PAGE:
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Three Big Questions for Spouses with Kids

I was recently contacted by Parenting New Hampshire Magazine for my thoughts about three big questions they have about spouses with children. I thought they were really good questions parents should be reflecting about, so I sent the magazine some of my ideas about the subject. I don’t know if my “answers” will be used in the article, but I thought I’d share them with you, my readers.
Here’s the first question:
Why is it important for spouses/partners in their own relationship to “not always be about the kids”? 
Most importantly, you as a couple came first, and unless you “fill your tanks” properly you won’t have
much of value to give to your children. Nourishing your partnership creates positive energy and “zest”
that then can radiate out into more constructive and loving interactions not only with each other, but also
with your children, especially when they are presenting aggravating or challenging attitudes and behaviors.
 
Also, by giving your marriage proper care and attention you will be providing not only a positive model
for self nurture and self valuing, but also an important frame for connective, collaborative partnership. Don’t be
fooled by what looks like self absorption in your kids – as busy as they may seem with their own lives,
they’re always watching you and unconsciously imitating your attitudes and behaviors!
 
One final thought about this question: In about 18 or so years your children will hopefully be “launched” and
out on their own. What of value as a couple will you have to share if you’ve created a totally “kid-centric”
life together? If you haven’t nourished your relationship sufficiently you will be less adept at communication,
managing conflict, taking turns, feeling close, and just plain having fun together!

Persistence – Some Signs Indicating Whether It’s Working For Or Against You

30 Minute BTR Podcast 6/20 8:30 PM EST: “Are You Addicted to Your Cell Phone? Take the Test and Make Changes If Needed”


Don’t miss my next 30 minute BlogTalk Radio episode on Wednesday, June 20th at 8:30 PM EST:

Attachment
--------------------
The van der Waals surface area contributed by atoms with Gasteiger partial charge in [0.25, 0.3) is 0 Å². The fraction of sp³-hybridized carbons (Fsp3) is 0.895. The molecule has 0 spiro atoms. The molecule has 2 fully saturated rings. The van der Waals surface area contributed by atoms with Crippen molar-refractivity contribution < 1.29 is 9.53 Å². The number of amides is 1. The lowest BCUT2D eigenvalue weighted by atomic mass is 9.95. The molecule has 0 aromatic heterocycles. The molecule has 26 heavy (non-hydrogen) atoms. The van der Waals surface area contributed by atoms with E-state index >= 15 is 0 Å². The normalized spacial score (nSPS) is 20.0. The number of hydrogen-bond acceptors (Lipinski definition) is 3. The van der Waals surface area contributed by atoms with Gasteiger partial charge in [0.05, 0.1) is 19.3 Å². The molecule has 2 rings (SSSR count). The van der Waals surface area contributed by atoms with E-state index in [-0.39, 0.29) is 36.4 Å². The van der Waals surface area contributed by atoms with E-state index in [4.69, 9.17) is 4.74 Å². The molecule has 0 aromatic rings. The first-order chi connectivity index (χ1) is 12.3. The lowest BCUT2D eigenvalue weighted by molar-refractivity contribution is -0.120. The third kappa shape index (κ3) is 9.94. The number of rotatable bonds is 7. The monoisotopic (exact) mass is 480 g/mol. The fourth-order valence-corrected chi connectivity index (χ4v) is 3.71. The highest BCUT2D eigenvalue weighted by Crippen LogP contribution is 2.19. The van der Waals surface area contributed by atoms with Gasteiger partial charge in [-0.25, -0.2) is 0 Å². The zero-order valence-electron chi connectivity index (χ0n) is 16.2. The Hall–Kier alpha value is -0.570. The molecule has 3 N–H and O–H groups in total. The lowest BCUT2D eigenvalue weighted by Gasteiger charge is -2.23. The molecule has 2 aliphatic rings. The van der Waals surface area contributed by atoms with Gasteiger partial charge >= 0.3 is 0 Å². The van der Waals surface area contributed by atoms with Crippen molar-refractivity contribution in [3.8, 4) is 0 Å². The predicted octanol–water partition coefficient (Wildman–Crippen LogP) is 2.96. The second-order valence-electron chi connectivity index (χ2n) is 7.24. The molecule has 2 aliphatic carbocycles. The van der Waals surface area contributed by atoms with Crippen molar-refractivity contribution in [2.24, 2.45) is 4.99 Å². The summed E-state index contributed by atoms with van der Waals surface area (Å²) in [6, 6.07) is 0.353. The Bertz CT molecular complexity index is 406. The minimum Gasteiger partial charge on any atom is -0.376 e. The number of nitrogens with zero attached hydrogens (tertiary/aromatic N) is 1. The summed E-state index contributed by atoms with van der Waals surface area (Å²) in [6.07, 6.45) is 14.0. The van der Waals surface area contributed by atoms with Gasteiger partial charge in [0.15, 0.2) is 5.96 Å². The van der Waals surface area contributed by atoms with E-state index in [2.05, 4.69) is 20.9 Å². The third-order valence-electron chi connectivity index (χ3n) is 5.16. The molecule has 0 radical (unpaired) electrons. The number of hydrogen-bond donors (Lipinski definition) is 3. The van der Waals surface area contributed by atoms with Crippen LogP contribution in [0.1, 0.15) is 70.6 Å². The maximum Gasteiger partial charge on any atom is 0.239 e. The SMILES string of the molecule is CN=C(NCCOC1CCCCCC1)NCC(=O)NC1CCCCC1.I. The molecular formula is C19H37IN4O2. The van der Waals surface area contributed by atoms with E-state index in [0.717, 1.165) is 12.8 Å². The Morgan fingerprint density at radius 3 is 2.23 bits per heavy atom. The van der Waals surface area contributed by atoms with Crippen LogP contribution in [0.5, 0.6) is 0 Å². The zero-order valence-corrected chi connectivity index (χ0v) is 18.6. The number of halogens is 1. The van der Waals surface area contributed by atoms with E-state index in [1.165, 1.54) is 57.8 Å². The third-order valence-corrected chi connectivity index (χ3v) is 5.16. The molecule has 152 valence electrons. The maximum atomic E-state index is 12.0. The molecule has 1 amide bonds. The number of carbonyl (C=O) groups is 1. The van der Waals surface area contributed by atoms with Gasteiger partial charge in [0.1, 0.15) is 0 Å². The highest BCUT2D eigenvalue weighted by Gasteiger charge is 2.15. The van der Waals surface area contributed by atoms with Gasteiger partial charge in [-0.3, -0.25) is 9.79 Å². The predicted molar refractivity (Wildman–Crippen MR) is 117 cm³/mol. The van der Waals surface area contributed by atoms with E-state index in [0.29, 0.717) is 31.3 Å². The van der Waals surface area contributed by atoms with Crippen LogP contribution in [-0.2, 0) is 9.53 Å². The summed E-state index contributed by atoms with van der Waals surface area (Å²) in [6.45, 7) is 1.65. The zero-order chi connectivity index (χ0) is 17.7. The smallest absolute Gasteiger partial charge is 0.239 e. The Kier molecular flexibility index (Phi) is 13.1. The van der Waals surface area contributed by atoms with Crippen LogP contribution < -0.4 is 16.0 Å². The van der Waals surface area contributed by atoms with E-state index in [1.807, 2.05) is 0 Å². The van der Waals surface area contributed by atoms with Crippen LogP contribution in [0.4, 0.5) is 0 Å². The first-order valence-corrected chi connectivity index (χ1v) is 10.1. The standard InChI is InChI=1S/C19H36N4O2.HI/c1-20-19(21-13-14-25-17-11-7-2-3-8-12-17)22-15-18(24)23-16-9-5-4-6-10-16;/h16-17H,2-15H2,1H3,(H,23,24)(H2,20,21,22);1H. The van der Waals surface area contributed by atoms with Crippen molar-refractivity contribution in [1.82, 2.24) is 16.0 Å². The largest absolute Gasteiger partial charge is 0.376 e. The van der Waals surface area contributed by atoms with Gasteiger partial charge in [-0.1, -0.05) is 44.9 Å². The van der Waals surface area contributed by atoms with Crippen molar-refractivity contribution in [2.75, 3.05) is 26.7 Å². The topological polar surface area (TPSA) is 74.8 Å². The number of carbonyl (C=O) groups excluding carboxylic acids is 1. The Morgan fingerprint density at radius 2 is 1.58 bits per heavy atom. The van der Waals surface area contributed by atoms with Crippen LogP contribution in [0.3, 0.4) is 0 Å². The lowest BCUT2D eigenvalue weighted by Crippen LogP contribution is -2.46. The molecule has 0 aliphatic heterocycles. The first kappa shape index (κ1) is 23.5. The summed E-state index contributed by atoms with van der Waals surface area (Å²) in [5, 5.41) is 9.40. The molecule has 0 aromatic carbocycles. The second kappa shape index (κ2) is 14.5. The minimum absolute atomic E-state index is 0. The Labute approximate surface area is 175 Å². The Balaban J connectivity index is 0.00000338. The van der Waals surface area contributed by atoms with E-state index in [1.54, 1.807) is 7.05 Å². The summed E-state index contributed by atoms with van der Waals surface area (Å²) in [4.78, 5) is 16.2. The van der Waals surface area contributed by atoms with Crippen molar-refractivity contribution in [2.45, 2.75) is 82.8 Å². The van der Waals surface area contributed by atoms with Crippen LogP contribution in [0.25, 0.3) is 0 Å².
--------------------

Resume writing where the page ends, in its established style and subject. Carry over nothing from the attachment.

“Are You Addicted to Your Cell Phone? Take the Test and Make Changes if Needed.”

(If you’re glued to your cell phone 24/7 then this episode is for you)!

Join me live with questions or comments by calling into the studio at 877-497-9046     Or stream the podcast at your convenience at: www.BlogTalkRadio.com/SusanLager


I hope you can join me for this information-packed episode!

It’s All About The Ball!

 
When it comes to how we live our lives, ask any dog, especially Tucker above, and they’ll show you that we’ve got our priorities all wrong – sideways, so to speak.
 
Tucker is my morning pal, the next door neighbor’s dog, and my big, handsome blonde Teacher of All Things, Big and Small. We run around and walk the trails behind my house every morning, Tucker attached like cement to his green ball. When I’m tired or cranky he reminds me that “it’s all about The Ball, get over it!” When it’s buggy or muggy or rainy like today, we both get bitten and soggy, but the Ball Game has to go on! A little rainfall won’t kill anyone. So what if there are some inconveniences?
 
Tucker has taught me not to make such a big deal of piles of snow, the early hour after a late night, muddy boots and trampled garden beds. He reminds me of the importance of promises, some predictability, and mostly the importance of being present in connection and having FUN in life. He helps me see that Quickbooks and emails can wait, calls can be returned later, but for a guy with only about 5 more years to live, the time is NOW for The Ball!